Even with access, the challenges to building are formidable. EMR APIs are generally poorly documented, rigid, non-portable and thus non-scalable. Remember that many of these companies’ installed EHRs aren’t interoperable even between themselves, and data outside the API will continue to require custom integration. You’ll be playing the enterprise sales game with your product-hand tied behind your back.
So what can we get excited about?
I think FHIR is the most promising step in getting access to data in a consistent fashion. After years of gnashing of teeth, HL7 and the ONC are putting real effort into standards that make sense. FHIR is RESTful, can deliver nicely parsable JSON, and has a resource-based data model that’s reasonably straightforward (for healthcare), and based on ontological principles that have come out of 30 years of medical informatics research. It allows for the embedding of standardized codes with much more meaning than the bloated and often silly ICD system that we are used to. Just harmonizing things like this could enable all kinds of analysis currently stymied by organizational data silos that can’t be integrated or correlated in a useful way. This is a really big deal, with the potential to empower innovators to advance research, reduce waste, and improve health outcomes for those who need it most.
We need to you participate.
Traditionally, HL7 decisions are made in a very ‘enterprise’ setting; think waterfall projects, not agile. The guys that created FHIR are different—Grahame Grieves, Lloyd McKenzie, and Ewout Kramer have all been working passionately to make FHIR more open and accessible than anything else HL7 has ever done. And they’ve done a good job, the ONC is beginning pilots to assess how we can use FHIR this year. This is a good thing, because FHIR is still undergoing continuous development and many features and details with major implications are yet to be decided. It’s critical you get involved, so that we can begin a process whereby ‘API style interoperability’ becomes broadly supported, and perhaps even the backbone for the improvements in continuity of care across settings that we all want to see.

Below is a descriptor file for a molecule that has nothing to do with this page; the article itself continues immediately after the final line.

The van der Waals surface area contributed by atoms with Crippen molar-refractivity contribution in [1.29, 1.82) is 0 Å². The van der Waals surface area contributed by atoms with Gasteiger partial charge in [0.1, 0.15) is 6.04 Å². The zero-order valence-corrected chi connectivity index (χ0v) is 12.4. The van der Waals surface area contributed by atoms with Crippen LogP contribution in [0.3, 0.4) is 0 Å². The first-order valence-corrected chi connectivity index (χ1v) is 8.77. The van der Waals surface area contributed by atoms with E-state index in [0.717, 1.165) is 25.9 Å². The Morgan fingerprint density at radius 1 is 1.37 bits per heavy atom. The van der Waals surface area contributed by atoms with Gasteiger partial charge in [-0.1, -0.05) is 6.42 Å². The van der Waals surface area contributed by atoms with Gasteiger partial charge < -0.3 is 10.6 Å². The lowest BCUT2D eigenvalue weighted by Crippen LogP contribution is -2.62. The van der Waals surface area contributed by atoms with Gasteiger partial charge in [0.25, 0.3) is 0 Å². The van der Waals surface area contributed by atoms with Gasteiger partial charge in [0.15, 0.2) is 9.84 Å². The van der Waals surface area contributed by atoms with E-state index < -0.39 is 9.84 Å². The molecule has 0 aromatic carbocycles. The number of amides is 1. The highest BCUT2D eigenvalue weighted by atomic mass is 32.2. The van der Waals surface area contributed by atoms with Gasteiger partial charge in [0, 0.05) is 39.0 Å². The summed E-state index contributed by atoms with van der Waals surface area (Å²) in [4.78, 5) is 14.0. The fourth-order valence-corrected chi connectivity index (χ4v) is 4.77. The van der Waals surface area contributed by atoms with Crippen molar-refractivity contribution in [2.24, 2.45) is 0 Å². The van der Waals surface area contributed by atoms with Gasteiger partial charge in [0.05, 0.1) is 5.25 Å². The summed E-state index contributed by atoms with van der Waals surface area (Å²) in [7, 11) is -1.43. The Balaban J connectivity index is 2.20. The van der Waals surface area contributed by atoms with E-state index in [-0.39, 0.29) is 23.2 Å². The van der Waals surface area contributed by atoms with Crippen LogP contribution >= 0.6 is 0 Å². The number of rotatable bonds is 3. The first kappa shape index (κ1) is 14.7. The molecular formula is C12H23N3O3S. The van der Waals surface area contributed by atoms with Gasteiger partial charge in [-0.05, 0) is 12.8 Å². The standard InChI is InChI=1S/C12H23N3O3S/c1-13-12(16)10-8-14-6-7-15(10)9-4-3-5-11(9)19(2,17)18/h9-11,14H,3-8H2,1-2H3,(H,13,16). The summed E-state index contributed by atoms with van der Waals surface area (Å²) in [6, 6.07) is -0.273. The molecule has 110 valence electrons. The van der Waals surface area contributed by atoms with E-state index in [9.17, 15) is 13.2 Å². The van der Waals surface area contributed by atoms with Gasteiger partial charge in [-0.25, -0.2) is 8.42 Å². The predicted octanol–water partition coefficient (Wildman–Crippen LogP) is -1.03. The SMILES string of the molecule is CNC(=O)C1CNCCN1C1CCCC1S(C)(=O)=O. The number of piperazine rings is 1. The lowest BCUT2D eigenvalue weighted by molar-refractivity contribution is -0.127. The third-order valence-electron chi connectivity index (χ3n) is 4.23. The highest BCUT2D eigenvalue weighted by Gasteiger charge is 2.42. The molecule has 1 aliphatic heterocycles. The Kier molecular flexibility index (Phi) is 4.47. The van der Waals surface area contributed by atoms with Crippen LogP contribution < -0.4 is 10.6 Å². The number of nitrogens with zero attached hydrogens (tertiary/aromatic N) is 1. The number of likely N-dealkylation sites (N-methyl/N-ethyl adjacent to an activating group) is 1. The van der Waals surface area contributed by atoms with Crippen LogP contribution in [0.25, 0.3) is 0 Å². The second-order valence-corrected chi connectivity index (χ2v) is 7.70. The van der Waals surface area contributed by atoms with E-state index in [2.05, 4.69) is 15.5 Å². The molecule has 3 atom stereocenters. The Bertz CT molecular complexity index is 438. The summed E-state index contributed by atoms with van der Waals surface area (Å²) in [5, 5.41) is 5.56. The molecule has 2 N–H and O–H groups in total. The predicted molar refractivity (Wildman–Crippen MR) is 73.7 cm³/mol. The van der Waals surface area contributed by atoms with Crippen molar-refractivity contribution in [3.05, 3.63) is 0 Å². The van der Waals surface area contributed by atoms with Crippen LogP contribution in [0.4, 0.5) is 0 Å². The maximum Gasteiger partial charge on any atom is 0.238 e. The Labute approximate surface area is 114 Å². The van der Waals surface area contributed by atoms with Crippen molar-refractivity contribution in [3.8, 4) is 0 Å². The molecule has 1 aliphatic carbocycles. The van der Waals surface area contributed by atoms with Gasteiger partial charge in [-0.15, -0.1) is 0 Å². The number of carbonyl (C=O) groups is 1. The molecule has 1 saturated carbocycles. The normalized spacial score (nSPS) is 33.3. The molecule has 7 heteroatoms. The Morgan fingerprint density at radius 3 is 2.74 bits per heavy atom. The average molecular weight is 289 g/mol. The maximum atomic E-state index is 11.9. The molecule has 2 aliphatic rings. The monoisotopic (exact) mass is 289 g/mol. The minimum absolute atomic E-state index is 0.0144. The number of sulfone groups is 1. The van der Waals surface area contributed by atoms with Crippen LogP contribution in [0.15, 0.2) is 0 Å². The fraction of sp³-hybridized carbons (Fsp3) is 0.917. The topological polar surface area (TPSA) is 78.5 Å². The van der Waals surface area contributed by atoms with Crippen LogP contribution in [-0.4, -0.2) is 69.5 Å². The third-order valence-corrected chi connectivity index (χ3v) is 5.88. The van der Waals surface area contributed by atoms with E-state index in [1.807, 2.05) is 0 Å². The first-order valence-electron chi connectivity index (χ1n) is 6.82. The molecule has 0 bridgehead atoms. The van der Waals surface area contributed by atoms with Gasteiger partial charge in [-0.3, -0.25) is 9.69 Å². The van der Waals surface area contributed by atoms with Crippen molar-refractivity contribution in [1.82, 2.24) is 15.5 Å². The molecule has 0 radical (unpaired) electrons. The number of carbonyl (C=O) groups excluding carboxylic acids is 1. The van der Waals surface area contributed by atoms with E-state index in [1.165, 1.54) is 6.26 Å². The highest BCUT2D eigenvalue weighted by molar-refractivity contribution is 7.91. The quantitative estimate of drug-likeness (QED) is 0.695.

So what do you do?
First of all, if you’re in the Bay Area on March 19th you should come by Rock Health, where we’ll be discussing the healthcare API landscape and hosting special guest Josh Mandel with dinner and drinks. Josh is lead developer of the SMART Platforms project based out of Harvard’s Boston Children’s Informatics Program. He’s one of the central figures in the development of FHIR and has been working to promote standards, APIs, and accessible EHR architecture for years. He also knows more about what’s happening in the world of interoperability than just about anybody.
After that, start trying to build stuff using the SMART on FHIR server, or one of the other FHIR servers that are keeping up with the spec (HAPI is good for visualizing requests). After you hack on something, follow one of the FHIR implementer chats to get a sense of what the conversation is like as FHIR moves forward. Or if you’re a builder that wants to help move health care along, let the ONC know what you think and join the conversation. They really are listening, and we need startup voices to be heard.
There are a lot of exciting things happening in health these days. The attitude in hospitals and government seems to be that the time has come to take more rapid innovation and progress seriously. Healthcare is big, complicated, and slow, but it affects all of us, our communities, and our families. Come help us get health care better, so one day it can return the favor. We’ve got a lot of apps left to build.